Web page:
An Enduring Legacy: Lady Moura’s Maritime Impact

Lady Moura’s captivating design and opulent allure have etched an indelible mark in the maritime world. Its presence in prestigious yachting destinations worldwide solidifies its stature as a symbol of elegance and extravagance. The yacht’s legacy persists as a tribute not only to its owner’s vision but to the undying allure it holds for maritime enthusiasts.

Nasser Al-Rashid’s Influence

In the symphony of luxury, Nasser Al-Rashid orchestrates a narrative spanning business, politics, and nautical splendor. His journey harmonizes with Lady Moura’s, embodying a visionary who seamlessly interweaved power, prestige, and innovation.

Conclusion: A Voyage Through Time

As the sun gently sets on this narrative, Lady Moura’s luminescence continues to illuminate the open waters. Nasser Al-Rashid’s life story intertwines with the yacht’s legacy, reminding us that luxury knows no bounds when visionary brilliance and engineering marvels unite. From the exquisite designs that grace the seas to the echoes of influence that shape destinies, Lady Moura and Nasser Al-Rashid’s stories traverse the waters of history, leaving behind an undying legacy of grandeur and magnificence.

Lady Moura large vessels

“Luxury Unveiled: The Intriguing Tale of Lady Moura Yacht and Nasser Al-Rashid”

Nasser al-rashid: a glimpse into power and prestige.

Nasser Al-Rashid, a name intertwined with the Saudi royal family, emerged as a prominent businessman and advisor. His academic journey led him through engineering studies, culminating in postgraduate education in the United States. Trusted as a confidant to the Saudi royal family, Al-Rashid’s influence extended far beyond advisory roles, encompassing sectors ranging from construction to energy. His legacy remains inseparable from the growth of Saudi Arabia and its multifaceted development. Navigating Royal Spheres Within the corridors of power, Nasser Al-Rashid’s advisory role to the Saudi royal family was instrumental during the reigns of King Fahd and King Abdullah. His insights and guidance shaped policy matters and strategic decisions, cementing his place as an influential figure who helped steer the nation’s trajectory. Al-Rashid’s dual roles—both as advisor and entrepreneur—cast him as a unique force in Saudi Arabia’s landscape. A Lasting Impression: Lady Moura’s Iconic Presence Lady Moura’s distinctive design and luxurious allure have etched a prominent mark on maritime culture. Its global appearances in prestigious yachting destinations reinforce its standing as an emblem of elegance and sophistication. The yacht’s legacy endures as a testament to both its owner’s vision and its enduring appeal to maritime enthusiasts. As the sun sets on this exploration, Lady Moura’s gleam on the open seas persists. Nasser Al-Rashid’s biography merges seamlessly with the yacht’s legacy, reminding us that in the realm of luxury, the confluence of vision and engineering can yield vessels that capture the essence of magnificence.

Lady Moura Aft Deck

Celestial Elegance on Water: Unveiling the Luxurious Enigma of Super Yacht Lady Moura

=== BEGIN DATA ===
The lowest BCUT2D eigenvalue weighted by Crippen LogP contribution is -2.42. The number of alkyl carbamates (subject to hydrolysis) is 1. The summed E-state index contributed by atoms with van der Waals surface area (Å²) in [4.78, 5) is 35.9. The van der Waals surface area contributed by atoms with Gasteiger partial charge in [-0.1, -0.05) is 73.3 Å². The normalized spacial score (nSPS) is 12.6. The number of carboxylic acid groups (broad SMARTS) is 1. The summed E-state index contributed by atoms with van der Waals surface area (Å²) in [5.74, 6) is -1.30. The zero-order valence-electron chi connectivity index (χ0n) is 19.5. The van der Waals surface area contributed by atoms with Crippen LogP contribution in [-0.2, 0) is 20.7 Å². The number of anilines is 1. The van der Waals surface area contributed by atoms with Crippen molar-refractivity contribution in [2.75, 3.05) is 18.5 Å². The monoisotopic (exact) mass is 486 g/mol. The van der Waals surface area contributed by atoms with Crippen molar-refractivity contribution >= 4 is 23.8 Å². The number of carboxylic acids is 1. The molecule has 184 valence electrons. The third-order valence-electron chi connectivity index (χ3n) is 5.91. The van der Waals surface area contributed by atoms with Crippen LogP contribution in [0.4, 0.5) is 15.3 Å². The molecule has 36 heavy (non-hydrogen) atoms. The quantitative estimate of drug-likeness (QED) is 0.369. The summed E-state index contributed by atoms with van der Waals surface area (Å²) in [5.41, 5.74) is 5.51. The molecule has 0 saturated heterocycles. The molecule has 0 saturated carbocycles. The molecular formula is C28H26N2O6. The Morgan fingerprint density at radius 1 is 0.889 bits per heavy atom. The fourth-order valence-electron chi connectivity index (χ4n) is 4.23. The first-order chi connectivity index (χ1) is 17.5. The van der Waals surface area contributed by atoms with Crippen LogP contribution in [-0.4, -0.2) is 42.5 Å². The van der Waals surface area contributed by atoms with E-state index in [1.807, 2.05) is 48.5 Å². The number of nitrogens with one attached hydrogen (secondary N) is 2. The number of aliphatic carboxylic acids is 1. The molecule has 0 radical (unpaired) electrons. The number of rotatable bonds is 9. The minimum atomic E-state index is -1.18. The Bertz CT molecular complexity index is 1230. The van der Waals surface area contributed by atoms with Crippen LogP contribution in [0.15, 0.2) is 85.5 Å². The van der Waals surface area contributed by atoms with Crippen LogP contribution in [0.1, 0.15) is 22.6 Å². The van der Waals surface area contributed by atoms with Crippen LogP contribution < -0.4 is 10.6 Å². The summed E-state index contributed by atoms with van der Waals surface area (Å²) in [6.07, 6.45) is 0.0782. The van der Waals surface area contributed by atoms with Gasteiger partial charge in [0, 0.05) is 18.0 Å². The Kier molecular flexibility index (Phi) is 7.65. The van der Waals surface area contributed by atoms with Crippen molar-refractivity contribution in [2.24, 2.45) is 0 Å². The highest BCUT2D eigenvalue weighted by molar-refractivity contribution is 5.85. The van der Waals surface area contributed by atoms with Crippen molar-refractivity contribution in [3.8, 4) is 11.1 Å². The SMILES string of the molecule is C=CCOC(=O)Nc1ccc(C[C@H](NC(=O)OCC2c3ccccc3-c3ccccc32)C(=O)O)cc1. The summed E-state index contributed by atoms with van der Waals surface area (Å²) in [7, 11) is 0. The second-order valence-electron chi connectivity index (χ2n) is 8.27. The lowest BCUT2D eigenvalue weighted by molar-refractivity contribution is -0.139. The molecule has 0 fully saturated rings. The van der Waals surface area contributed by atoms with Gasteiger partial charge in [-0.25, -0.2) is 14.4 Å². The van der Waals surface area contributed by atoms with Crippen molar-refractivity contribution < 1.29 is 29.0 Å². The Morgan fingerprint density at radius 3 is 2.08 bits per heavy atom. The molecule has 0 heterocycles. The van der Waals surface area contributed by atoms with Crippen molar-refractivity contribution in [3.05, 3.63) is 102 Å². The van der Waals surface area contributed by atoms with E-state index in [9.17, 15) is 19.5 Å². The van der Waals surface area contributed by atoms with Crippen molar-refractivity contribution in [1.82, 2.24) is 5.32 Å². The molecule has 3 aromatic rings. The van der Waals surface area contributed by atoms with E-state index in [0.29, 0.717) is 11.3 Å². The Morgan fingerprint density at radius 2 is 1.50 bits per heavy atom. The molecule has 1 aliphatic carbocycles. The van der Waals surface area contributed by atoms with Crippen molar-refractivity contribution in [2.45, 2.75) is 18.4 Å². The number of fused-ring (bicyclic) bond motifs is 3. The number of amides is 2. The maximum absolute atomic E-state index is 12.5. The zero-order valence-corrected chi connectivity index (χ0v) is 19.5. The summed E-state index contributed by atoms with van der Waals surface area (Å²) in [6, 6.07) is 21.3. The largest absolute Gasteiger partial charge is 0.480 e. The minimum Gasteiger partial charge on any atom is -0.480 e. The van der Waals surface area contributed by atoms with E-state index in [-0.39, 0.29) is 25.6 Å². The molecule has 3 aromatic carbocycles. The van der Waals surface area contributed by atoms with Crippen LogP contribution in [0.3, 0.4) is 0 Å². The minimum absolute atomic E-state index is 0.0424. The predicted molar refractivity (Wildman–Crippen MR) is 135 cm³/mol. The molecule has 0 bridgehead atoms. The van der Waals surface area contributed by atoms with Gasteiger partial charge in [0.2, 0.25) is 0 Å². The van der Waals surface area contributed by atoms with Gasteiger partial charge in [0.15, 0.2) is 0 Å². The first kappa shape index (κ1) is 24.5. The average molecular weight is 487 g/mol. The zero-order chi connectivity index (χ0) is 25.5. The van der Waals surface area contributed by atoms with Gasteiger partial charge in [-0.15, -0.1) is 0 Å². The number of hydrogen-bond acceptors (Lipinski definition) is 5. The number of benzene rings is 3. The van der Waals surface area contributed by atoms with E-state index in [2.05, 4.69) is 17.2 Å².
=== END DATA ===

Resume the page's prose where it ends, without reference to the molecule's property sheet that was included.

Engine Power: Yachts like Lady Moura are typically equipped with multiple engines to ensure efficient propulsion. Given its size and luxury status, it’s possible that the yachts this size could have a combined engine power in the range of several thousand horsepower. The exact power would depend on the specific engines used and their configuration. Range: The range of a yacht depends on various factors including fuel capacity, engine efficiency, cruising speed, and the type of engines used. Yachts of this class might have a range that allows them to cover several thousand nautical miles on a single tank of fuel. This would enable them to undertake transoceanic traveling without needing frequent refueling stops. Top Speed: The top speed of luxury yachts like Lady Moura can vary, but they are generally designed for comfortable cruising rather than high-speed travel. A reasonable estimate for a yacht of this size could be in the range of 20 to 25 knots (23 to 29 mph or 37 to 46 km/h). Keep in mind that yachts of this nature prioritize stability and luxury, so their design may not focus on achieving the highest possible speed.

Lady Moura Interior photo gallery

Lady Moura Bedroom

Nasser Al-Rashid biography

Nasser Al-Rashid photo

Nasser Al-Rashid is a Saudi Arabian businessman who is well-known for his association with the Saudi royal family and his significant influence in various fields. However, please note that my information might be outdated, and I recommend cross-referencing with more recent sources for the latest information. Here’s a general overview of his biography up to that point: Early Life and Education: Nasser Al-Rashid was born in Saudi Arabia, and he pursued higher education in engineering. He studied at King Saud University in Riyadh and then completed his postgraduate studies in the United States. Advisor to the Saudi Royal Family: Nasser Al-Rashid gained prominence as a close advisor to the Saudi royal family, particularly during the reign of King Fahd and King Abdullah. He held various key positions and played an influential role in the Saudi government. He was reportedly a trusted confidant and had significant input on policy matters. Business Ventures: Al-Rashid was involved in various business ventures and investments, both within Saudi Arabia and internationally. He had interests in sectors such as construction, real estate, and energy. He was associated with the Rashid Engineering Group, which was involved in various engineering and construction projects. Philanthropy: Nasser Al-Rashid was known for his philanthropic efforts, particularly in the fields of education and healthcare. He supported various charitable initiatives and projects in Saudi Arabia and other countries. Lifestyle and Influence: Al-Rashid was also recognized for his opulent lifestyle, which included owning luxurious assets such as the yacht Lady Moura. His close ties to the Saudi royal family and his influence in government circles contributed to his reputation as a powerful and well-connected figure.